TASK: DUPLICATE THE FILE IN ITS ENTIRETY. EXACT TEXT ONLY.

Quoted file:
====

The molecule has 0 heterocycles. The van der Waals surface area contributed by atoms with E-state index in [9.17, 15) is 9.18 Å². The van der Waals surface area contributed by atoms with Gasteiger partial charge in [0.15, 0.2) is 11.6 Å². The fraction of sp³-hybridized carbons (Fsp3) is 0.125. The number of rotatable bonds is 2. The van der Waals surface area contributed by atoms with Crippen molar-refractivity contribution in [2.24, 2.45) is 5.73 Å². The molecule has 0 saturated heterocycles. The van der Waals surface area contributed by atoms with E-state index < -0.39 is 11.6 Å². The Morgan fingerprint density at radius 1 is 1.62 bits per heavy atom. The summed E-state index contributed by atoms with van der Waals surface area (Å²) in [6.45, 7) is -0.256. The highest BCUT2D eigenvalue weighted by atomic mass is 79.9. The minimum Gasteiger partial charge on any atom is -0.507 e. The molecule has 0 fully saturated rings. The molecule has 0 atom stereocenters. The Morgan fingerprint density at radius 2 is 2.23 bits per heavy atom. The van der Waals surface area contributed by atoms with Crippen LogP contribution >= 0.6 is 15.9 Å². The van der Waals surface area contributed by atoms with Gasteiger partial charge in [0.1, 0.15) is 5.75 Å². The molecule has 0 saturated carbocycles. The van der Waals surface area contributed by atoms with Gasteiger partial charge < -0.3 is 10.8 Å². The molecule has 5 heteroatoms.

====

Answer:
The molecule has 0 heterocycles. The van der Waals surface area contributed by atoms with E-state index in [9.17, 15) is 9.18 Å². The van der Waals surface area contributed by atoms with Gasteiger partial charge in [0.15, 0.2) is 11.6 Å². The fraction of sp³-hybridized carbons (Fsp3) is 0.125. The number of rotatable bonds is 2. The van der Waals surface area contributed by atoms with Crippen molar-refractivity contribution in [2.24, 2.45) is 5.73 Å². The molecule has 0 saturated heterocycles. The van der Waals surface area contributed by atoms with E-state index < -0.39 is 11.6 Å². The Morgan fingerprint density at radius 1 is 1.62 bits per heavy atom. The summed E-state index contributed by atoms with van der Waals surface area (Å²) in [6.45, 7) is -0.256. The highest BCUT2D eigenvalue weighted by atomic mass is 79.9. The minimum Gasteiger partial charge on any atom is -0.507 e. The molecule has 0 fully saturated rings. The molecule has 0 atom stereocenters. The Morgan fingerprint density at radius 2 is 2.23 bits per heavy atom. The van der Waals surface area contributed by atoms with Crippen LogP contribution >= 0.6 is 15.9 Å². The van der Waals surface area contributed by atoms with Gasteiger partial charge in [0.1, 0.15) is 5.75 Å². The molecule has 0 saturated carbocycles. The van der Waals surface area contributed by atoms with Gasteiger partial charge < -0.3 is 10.8 Å². The molecule has 5 heteroatoms.